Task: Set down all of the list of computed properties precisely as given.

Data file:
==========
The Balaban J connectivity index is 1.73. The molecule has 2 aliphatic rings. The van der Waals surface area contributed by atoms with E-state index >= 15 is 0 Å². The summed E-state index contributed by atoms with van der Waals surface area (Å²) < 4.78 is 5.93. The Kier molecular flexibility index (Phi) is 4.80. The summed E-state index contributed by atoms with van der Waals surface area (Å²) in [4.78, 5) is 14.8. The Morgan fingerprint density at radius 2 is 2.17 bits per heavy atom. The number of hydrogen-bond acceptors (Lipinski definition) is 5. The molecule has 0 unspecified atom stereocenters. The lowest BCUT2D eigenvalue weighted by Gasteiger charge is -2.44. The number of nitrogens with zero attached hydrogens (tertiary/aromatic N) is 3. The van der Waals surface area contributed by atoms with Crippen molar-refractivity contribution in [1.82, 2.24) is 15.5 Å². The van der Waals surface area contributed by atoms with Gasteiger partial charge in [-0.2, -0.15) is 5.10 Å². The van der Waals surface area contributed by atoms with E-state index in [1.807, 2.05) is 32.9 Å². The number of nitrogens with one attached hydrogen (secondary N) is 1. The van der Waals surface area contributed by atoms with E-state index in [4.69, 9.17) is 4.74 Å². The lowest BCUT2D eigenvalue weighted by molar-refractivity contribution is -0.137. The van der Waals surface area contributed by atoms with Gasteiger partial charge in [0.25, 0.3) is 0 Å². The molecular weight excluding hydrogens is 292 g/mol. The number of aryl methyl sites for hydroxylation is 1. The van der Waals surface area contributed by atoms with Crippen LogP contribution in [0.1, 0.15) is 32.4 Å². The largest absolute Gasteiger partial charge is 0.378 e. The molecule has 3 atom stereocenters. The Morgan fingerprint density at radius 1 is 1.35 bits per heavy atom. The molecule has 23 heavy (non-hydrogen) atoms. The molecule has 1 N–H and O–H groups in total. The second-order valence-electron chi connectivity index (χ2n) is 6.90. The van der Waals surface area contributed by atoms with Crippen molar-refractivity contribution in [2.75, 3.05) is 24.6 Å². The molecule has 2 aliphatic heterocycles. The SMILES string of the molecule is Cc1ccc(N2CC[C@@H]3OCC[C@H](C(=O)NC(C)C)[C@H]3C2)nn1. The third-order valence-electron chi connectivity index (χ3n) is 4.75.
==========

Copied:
The Balaban J connectivity index is 1.73. The molecule has 2 aliphatic rings. The van der Waals surface area contributed by atoms with E-state index >= 15 is 0 Å². The summed E-state index contributed by atoms with van der Waals surface area (Å²) < 4.78 is 5.93. The Kier molecular flexibility index (Phi) is 4.80. The summed E-state index contributed by atoms with van der Waals surface area (Å²) in [4.78, 5) is 14.8. The Morgan fingerprint density at radius 2 is 2.17 bits per heavy atom. The number of hydrogen-bond acceptors (Lipinski definition) is 5. The molecule has 0 unspecified atom stereocenters. The lowest BCUT2D eigenvalue weighted by Gasteiger charge is -2.44. The number of nitrogens with zero attached hydrogens (tertiary/aromatic N) is 3. The van der Waals surface area contributed by atoms with Crippen molar-refractivity contribution in [1.82, 2.24) is 15.5 Å². The van der Waals surface area contributed by atoms with Gasteiger partial charge in [-0.2, -0.15) is 5.10 Å². The van der Waals surface area contributed by atoms with E-state index in [1.807, 2.05) is 32.9 Å². The number of nitrogens with one attached hydrogen (secondary N) is 1. The van der Waals surface area contributed by atoms with E-state index in [4.69, 9.17) is 4.74 Å². The lowest BCUT2D eigenvalue weighted by molar-refractivity contribution is -0.137. The van der Waals surface area contributed by atoms with Gasteiger partial charge in [0.25, 0.3) is 0 Å². The molecular weight excluding hydrogens is 292 g/mol. The number of aryl methyl sites for hydroxylation is 1. The van der Waals surface area contributed by atoms with Crippen LogP contribution in [0.1, 0.15) is 32.4 Å². The largest absolute Gasteiger partial charge is 0.378 e. The molecule has 3 atom stereocenters. The Morgan fingerprint density at radius 1 is 1.35 bits per heavy atom. The molecule has 23 heavy (non-hydrogen) atoms. The molecule has 1 N–H and O–H groups in total. The second-order valence-electron chi connectivity index (χ2n) is 6.90. The van der Waals surface area contributed by atoms with Crippen molar-refractivity contribution in [2.75, 3.05) is 24.6 Å². The molecule has 2 aliphatic heterocycles. The SMILES string of the molecule is Cc1ccc(N2CC[C@@H]3OCC[C@H](C(=O)NC(C)C)[C@H]3C2)nn1. The third-order valence-electron chi connectivity index (χ3n) is 4.75.